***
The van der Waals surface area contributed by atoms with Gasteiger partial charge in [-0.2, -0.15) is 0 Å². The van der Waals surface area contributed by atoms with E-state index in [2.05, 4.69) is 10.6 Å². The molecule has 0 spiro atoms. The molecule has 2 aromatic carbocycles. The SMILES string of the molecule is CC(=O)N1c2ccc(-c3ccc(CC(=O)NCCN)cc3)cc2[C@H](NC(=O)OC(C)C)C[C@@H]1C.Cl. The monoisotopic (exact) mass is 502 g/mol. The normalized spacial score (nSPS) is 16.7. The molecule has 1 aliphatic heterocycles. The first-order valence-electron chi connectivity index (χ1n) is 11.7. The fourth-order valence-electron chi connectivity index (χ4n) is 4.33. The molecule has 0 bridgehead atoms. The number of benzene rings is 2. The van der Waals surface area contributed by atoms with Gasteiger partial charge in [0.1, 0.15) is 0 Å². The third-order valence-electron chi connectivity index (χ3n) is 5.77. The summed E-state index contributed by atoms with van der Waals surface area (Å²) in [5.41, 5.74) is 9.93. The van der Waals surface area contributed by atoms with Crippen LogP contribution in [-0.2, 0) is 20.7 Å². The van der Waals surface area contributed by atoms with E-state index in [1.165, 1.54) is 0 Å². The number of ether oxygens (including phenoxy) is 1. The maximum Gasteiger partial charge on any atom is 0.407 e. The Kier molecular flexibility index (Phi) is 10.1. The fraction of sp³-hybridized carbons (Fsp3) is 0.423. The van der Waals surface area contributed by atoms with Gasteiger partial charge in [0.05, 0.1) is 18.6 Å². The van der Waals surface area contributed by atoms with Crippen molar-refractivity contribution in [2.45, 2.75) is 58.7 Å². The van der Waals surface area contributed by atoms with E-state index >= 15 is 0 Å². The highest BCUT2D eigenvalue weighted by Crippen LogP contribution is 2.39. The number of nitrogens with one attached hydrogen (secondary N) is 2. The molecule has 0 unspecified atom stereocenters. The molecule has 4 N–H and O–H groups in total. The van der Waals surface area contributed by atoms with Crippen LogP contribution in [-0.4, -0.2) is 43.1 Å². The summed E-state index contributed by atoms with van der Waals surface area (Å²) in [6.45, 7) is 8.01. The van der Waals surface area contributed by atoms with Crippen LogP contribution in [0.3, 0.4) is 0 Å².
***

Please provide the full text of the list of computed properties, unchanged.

The van der Waals surface area contributed by atoms with Gasteiger partial charge in [-0.2, -0.15) is 0 Å². The van der Waals surface area contributed by atoms with E-state index in [2.05, 4.69) is 10.6 Å². The molecule has 0 spiro atoms. The molecule has 2 aromatic carbocycles. The SMILES string of the molecule is CC(=O)N1c2ccc(-c3ccc(CC(=O)NCCN)cc3)cc2[C@H](NC(=O)OC(C)C)C[C@@H]1C.Cl. The monoisotopic (exact) mass is 502 g/mol. The normalized spacial score (nSPS) is 16.7. The molecule has 1 aliphatic heterocycles. The first-order valence-electron chi connectivity index (χ1n) is 11.7. The fourth-order valence-electron chi connectivity index (χ4n) is 4.33. The molecule has 0 bridgehead atoms. The number of benzene rings is 2. The van der Waals surface area contributed by atoms with Gasteiger partial charge in [0.1, 0.15) is 0 Å². The third-order valence-electron chi connectivity index (χ3n) is 5.77. The summed E-state index contributed by atoms with van der Waals surface area (Å²) in [5.41, 5.74) is 9.93. The van der Waals surface area contributed by atoms with Crippen LogP contribution in [-0.2, 0) is 20.7 Å². The van der Waals surface area contributed by atoms with E-state index in [1.165, 1.54) is 0 Å². The number of ether oxygens (including phenoxy) is 1. The maximum Gasteiger partial charge on any atom is 0.407 e. The Kier molecular flexibility index (Phi) is 10.1. The fraction of sp³-hybridized carbons (Fsp3) is 0.423. The van der Waals surface area contributed by atoms with Gasteiger partial charge in [0.05, 0.1) is 18.6 Å². The van der Waals surface area contributed by atoms with Crippen molar-refractivity contribution in [2.45, 2.75) is 58.7 Å². The van der Waals surface area contributed by atoms with E-state index >= 15 is 0 Å². The highest BCUT2D eigenvalue weighted by Crippen LogP contribution is 2.39. The number of nitrogens with one attached hydrogen (secondary N) is 2. The molecule has 0 unspecified atom stereocenters. The molecule has 4 N–H and O–H groups in total. The van der Waals surface area contributed by atoms with Crippen LogP contribution in [-0.4, -0.2) is 43.1 Å². The summed E-state index contributed by atoms with van der Waals surface area (Å²) in [6.45, 7) is 8.01. The van der Waals surface area contributed by atoms with Crippen LogP contribution in [0.3, 0.4) is 0 Å².